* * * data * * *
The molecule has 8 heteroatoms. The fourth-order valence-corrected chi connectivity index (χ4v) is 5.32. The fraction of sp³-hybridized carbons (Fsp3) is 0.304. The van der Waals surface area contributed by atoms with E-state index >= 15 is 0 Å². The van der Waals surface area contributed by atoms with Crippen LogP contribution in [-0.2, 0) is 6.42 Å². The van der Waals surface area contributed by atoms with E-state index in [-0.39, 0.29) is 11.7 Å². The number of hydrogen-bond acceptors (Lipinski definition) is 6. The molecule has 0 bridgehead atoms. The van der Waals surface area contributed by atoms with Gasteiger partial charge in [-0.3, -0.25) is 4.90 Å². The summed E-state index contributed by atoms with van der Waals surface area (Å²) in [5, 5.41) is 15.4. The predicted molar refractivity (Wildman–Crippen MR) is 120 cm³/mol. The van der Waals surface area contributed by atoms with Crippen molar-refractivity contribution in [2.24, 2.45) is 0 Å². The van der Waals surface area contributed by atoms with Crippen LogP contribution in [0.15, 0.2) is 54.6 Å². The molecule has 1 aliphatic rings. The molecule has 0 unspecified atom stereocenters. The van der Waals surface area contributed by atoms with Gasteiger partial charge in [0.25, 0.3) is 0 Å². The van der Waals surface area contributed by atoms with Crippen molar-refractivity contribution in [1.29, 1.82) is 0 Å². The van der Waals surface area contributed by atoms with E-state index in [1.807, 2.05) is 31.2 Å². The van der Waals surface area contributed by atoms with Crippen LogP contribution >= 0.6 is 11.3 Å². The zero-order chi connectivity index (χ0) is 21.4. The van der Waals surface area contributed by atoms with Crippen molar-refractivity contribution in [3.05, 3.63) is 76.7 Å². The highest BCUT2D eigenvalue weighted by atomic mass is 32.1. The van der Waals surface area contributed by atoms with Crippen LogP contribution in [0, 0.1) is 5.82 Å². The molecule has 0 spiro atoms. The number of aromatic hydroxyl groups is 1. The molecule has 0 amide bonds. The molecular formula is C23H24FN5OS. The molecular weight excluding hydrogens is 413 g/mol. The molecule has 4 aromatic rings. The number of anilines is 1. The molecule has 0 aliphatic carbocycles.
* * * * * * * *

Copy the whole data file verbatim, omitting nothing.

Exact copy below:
The molecule has 8 heteroatoms. The fourth-order valence-corrected chi connectivity index (χ4v) is 5.32. The fraction of sp³-hybridized carbons (Fsp3) is 0.304. The van der Waals surface area contributed by atoms with E-state index >= 15 is 0 Å². The van der Waals surface area contributed by atoms with Crippen LogP contribution in [-0.2, 0) is 6.42 Å². The van der Waals surface area contributed by atoms with E-state index in [-0.39, 0.29) is 11.7 Å². The number of hydrogen-bond acceptors (Lipinski definition) is 6. The molecule has 0 bridgehead atoms. The van der Waals surface area contributed by atoms with Gasteiger partial charge in [-0.3, -0.25) is 4.90 Å². The summed E-state index contributed by atoms with van der Waals surface area (Å²) in [5, 5.41) is 15.4. The predicted molar refractivity (Wildman–Crippen MR) is 120 cm³/mol. The van der Waals surface area contributed by atoms with Crippen molar-refractivity contribution in [2.24, 2.45) is 0 Å². The van der Waals surface area contributed by atoms with Crippen LogP contribution in [0.15, 0.2) is 54.6 Å². The molecule has 1 aliphatic rings. The molecule has 0 unspecified atom stereocenters. The van der Waals surface area contributed by atoms with Gasteiger partial charge in [0.25, 0.3) is 0 Å². The van der Waals surface area contributed by atoms with Crippen molar-refractivity contribution in [1.29, 1.82) is 0 Å². The van der Waals surface area contributed by atoms with E-state index in [1.807, 2.05) is 31.2 Å². The van der Waals surface area contributed by atoms with Crippen LogP contribution >= 0.6 is 11.3 Å². The zero-order chi connectivity index (χ0) is 21.4. The van der Waals surface area contributed by atoms with Crippen molar-refractivity contribution in [3.05, 3.63) is 76.7 Å². The highest BCUT2D eigenvalue weighted by atomic mass is 32.1. The van der Waals surface area contributed by atoms with Crippen LogP contribution in [0, 0.1) is 5.82 Å². The molecule has 0 spiro atoms. The number of aromatic hydroxyl groups is 1. The molecule has 0 amide bonds. The molecular formula is C23H24FN5OS. The molecular weight excluding hydrogens is 413 g/mol. The molecule has 4 aromatic rings. The number of anilines is 1. The molecule has 0 aliphatic carbocycles.